Kent wins house building battle

Contributed by editor on Nov 29, 2004 - 06:16 PM


Kent County Council won its fight against major proposed increases in the number of houses to be built in the county at a crucial meeting  today (29 November).

The South East England Regional Assembly (SEERA) had wanted to consult on a range of house-building options including one that was 10,000 homes a year above the 25,500 currently being built in the south east. But a motion from Kent County Council Leader Sir Sandy Bruce-Lockhart opposing the increases was carried. All other county councils and Kent's district councils in the south east backed the reduction in SEERA's proposals.

Sir Sandy said Kent had 11 years of housing supply already in a land bank and available for use. There was, therefore, no reason to accelerate the release of yet further building land.

"We need more houses for Kent's own young people, first-time buyers and for more elderly people living alone; this is exactly what we have planned for. Only two thirds of the proposed increase was for our residents and first-time buyers, which we are keen to help. The rest was apparently for people moving out of London or from elsewhere. SEERA's proposals were far too high and it is absolutely right to maintain current levels, which, given the government growth areas of Ashford and Thames Gateway, are already unprecedented," said Sir Sandy.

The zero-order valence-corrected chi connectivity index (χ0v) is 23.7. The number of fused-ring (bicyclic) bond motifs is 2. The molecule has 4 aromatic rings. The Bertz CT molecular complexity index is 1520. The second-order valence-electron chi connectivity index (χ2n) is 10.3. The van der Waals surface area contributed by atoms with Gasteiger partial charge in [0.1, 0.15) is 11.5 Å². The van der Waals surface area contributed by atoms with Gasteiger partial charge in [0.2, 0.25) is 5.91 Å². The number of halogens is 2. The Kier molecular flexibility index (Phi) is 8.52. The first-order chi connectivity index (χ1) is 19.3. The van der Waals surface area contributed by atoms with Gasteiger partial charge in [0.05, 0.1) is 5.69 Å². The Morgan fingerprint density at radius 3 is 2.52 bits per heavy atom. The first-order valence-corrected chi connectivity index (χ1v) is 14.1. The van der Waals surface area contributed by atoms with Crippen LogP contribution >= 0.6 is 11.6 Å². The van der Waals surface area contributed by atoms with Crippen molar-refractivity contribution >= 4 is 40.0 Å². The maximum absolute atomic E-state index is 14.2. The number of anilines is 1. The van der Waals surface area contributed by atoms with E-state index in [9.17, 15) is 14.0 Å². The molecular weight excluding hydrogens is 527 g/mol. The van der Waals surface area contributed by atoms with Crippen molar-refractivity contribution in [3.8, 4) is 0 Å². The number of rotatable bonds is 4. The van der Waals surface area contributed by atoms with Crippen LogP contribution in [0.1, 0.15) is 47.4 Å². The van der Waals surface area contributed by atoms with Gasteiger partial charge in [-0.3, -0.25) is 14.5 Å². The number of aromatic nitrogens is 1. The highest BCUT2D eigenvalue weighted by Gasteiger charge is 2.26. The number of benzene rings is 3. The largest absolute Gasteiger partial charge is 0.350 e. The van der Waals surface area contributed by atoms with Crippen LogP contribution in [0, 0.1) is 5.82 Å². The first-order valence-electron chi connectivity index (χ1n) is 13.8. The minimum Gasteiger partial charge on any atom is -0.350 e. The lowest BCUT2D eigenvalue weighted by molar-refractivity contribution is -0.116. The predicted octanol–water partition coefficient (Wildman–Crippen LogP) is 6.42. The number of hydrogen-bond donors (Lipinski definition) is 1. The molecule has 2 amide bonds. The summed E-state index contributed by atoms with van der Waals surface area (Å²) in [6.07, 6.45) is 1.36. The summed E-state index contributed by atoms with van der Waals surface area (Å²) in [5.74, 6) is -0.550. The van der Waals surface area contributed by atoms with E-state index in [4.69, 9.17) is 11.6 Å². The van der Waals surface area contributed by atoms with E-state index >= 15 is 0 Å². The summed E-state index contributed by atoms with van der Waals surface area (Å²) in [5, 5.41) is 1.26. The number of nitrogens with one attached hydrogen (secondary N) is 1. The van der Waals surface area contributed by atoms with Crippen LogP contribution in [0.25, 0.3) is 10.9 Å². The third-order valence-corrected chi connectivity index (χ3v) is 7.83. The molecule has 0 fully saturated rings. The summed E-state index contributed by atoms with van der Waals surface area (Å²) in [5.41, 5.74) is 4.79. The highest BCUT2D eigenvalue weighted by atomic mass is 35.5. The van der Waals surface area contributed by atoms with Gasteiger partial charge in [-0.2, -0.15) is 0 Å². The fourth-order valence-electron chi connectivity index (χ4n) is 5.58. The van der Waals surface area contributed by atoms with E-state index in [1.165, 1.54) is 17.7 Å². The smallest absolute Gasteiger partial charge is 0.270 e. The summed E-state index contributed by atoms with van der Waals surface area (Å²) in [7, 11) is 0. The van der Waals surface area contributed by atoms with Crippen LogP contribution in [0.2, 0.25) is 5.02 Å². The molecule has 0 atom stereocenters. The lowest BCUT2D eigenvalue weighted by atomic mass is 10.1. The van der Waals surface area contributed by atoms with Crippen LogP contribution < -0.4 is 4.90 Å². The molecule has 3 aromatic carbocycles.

Kent County Council's Cabinet said the process being used at regional level to decide how many new homes should be built in Kent was deeply flawed, rushed and contained proposed building targets far too high for what is needed.

Sir Sandy's motion called for existing projections to be maintained. These range from 25,500 homes a year being built through to a maximum of 32,000. These figures will now be put out for consultation by SEERA in the New Year, instead of the range it wanted from 29,500 up to 36,000 a year.

Sir Sandy said our figures include an option based on what is actually being built at the moment. Even then, infrastructure needs like new roads, schools and hospitals to support the extra people are not keeping pace with development and that is absolutely essential. An acceleration in the building figures would have been disastrous for Kent.

"What we need is jobs, the funding for community infrastructure and above all a priority of protecting Kent's unique and priceless countryside."

Sir Sandy said Kent's existing rates of build had been extensively tested through the Kent Structure Plan process that had involved widespread public consultation.

"There is a careful balance to be maintained between building new homes, providing the right infrastructure and protecting Kent's unique environment. I believe the SEERA proposals were nowhere near making the case for an acceleration of house-building."